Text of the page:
One of the thrills of living in Beaune throughout 2012 was getting familiar with an enormous range of Burgundy's producers. Beaune had its fair share of wine bars that we'd frequent almost nightly as a group. However, none of these bars devoted serious space to wines outside of the region. That all changed when the natural-focused Les Vins de Maurice opened in the spring. Wines from the Jura, Rhone, and Loire Valley covered the walls.
One day I asked Maurice to introduce me to a producer that was doing something out of the ordinary, and he quickly picked up a bottle of Vincent Pinard's Sancerre. Since that day, I've been on the hunt in the US, but availability is always very slim, at best.
I was lucky to receive small quantities from a favorite source this week. And, when this small importer of Mugnier, Comte Liger-Belair, and Lafarge takes an interest in Sancerre, it's time to pay very close attention.
Today, I'm happy to offer the full lineup from my favorite secret domaine of Sancerre, Vincent Pinard.
Vincent Pinard is located in Bué, a village that, along with Chavignol, has some of the most prized vineyards in the region. Pinard's wines can best be described as overtly stylish, with each cuvée standing drastically apart from one another. They have intense concentration and a gossamer texture that bears little resemblance to what we commonly expect from Sancerre.
There's a grandeur to this seriously defined structure that reminds me much more of those sensibilities found in Burgundy. When I've found Meursault and Puligny lovers who shy away from Loire Sauvignon Blanc, it's Pinard who ends up reverberating with them.
All parcels sit on a bedrock of limestone covered with the famous caillottes pebbles on the surface.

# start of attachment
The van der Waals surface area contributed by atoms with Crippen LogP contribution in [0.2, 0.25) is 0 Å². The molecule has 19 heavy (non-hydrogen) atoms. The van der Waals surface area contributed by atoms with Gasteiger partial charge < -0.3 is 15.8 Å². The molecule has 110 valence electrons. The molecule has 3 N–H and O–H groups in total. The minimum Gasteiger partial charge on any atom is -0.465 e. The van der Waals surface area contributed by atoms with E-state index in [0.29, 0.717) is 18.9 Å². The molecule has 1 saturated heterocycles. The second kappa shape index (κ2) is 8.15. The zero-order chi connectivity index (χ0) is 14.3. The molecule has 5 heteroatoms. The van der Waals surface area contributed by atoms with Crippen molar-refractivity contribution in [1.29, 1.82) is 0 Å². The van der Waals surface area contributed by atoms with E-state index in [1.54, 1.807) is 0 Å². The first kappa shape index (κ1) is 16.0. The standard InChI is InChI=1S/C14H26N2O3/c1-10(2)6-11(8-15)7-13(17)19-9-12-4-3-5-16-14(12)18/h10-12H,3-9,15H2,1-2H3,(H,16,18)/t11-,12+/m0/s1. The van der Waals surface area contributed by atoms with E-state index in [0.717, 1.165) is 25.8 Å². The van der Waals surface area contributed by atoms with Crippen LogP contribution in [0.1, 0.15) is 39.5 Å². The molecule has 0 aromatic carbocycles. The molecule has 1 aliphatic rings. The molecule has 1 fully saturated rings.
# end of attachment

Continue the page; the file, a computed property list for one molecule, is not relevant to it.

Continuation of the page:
Florès comes from a collection of vineyards in Bué. Aged in 2/3 stainless steel tanks and 1/3 wooden vats.
Chêne Marchand is comprised of 100% Oxfordian Limestone. Pinard's farm 4 separate parcels: two east facing, two south-facing, with an average vine age of 60 years old. Only 15 growers farm here, and rarely is the single vineyard seen on labels.
Petit Chemarin is the coldest vineyard in the range and always last to be picked. The top is Kimmeridgian soil, but the bedrock of Oxfordian Limestone is just 20 centimeters below the surface. Vines were planted in 1968.
Grand Chemarin is full south facing and exposed to the sun. This terroir has the nickname "moulin à vent" or windmill as it's constantly windy. This exposure and the nearly all Oxfordian Limestone are what gives this wine its character.
Le Chateau is sourced from 45-year-old vines, planted full south in Kimmeridgian limestone. A large slope to the west protects the vines from the late afternoon sun.
Charlouise is densely planted at 7,000 vines per hectare on clay and limestone over Oxfordian limestone bedrock. 100% de-stemmed. Aging in 1/3 new demi-muids, 1/3 two and three-year-old demi-muids, and 1/3 wood vat.
Vendange Entières is sourced from 40-yr-old vines in La Pèlerine. Aging takes place in large barrels, up to 25% new. As the name indicates, this is 100% whole cluster fermented Pinot Noir.